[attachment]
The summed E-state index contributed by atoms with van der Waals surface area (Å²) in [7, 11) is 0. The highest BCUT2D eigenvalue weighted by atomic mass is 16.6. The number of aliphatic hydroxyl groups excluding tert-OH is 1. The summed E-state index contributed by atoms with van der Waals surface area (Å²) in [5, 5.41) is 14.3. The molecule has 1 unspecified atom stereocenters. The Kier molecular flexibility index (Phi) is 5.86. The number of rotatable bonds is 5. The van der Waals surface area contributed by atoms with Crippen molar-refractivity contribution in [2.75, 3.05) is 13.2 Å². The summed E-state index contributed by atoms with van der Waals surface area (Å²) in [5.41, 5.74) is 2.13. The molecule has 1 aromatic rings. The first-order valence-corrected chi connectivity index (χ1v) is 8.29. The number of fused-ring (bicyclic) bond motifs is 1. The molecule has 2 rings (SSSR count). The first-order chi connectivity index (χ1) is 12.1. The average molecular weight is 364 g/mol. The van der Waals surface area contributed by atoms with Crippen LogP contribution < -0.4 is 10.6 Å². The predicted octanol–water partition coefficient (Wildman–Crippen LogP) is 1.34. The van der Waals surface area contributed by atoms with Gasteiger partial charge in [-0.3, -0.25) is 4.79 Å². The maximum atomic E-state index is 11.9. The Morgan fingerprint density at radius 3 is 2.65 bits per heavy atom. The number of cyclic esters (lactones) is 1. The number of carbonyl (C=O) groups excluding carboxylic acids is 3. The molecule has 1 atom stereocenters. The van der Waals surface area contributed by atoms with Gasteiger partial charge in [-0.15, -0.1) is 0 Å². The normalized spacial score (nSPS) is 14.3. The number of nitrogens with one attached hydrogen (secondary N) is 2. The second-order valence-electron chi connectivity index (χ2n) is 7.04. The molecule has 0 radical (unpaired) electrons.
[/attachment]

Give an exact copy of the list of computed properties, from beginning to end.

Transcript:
The summed E-state index contributed by atoms with van der Waals surface area (Å²) in [7, 11) is 0. The highest BCUT2D eigenvalue weighted by atomic mass is 16.6. The number of aliphatic hydroxyl groups excluding tert-OH is 1. The summed E-state index contributed by atoms with van der Waals surface area (Å²) in [5, 5.41) is 14.3. The molecule has 1 unspecified atom stereocenters. The Kier molecular flexibility index (Phi) is 5.86. The number of rotatable bonds is 5. The van der Waals surface area contributed by atoms with Crippen molar-refractivity contribution in [2.75, 3.05) is 13.2 Å². The summed E-state index contributed by atoms with van der Waals surface area (Å²) in [5.41, 5.74) is 2.13. The molecule has 1 aromatic rings. The first-order valence-corrected chi connectivity index (χ1v) is 8.29. The number of fused-ring (bicyclic) bond motifs is 1. The molecule has 2 rings (SSSR count). The first-order chi connectivity index (χ1) is 12.1. The average molecular weight is 364 g/mol. The van der Waals surface area contributed by atoms with Crippen LogP contribution < -0.4 is 10.6 Å². The predicted octanol–water partition coefficient (Wildman–Crippen LogP) is 1.34. The van der Waals surface area contributed by atoms with Gasteiger partial charge in [-0.3, -0.25) is 4.79 Å². The maximum atomic E-state index is 11.9. The Morgan fingerprint density at radius 3 is 2.65 bits per heavy atom. The number of cyclic esters (lactones) is 1. The number of carbonyl (C=O) groups excluding carboxylic acids is 3. The molecule has 1 atom stereocenters. The van der Waals surface area contributed by atoms with Gasteiger partial charge in [-0.15, -0.1) is 0 Å². The normalized spacial score (nSPS) is 14.3. The number of nitrogens with one attached hydrogen (secondary N) is 2. The second-order valence-electron chi connectivity index (χ2n) is 7.04. The molecule has 0 radical (unpaired) electrons.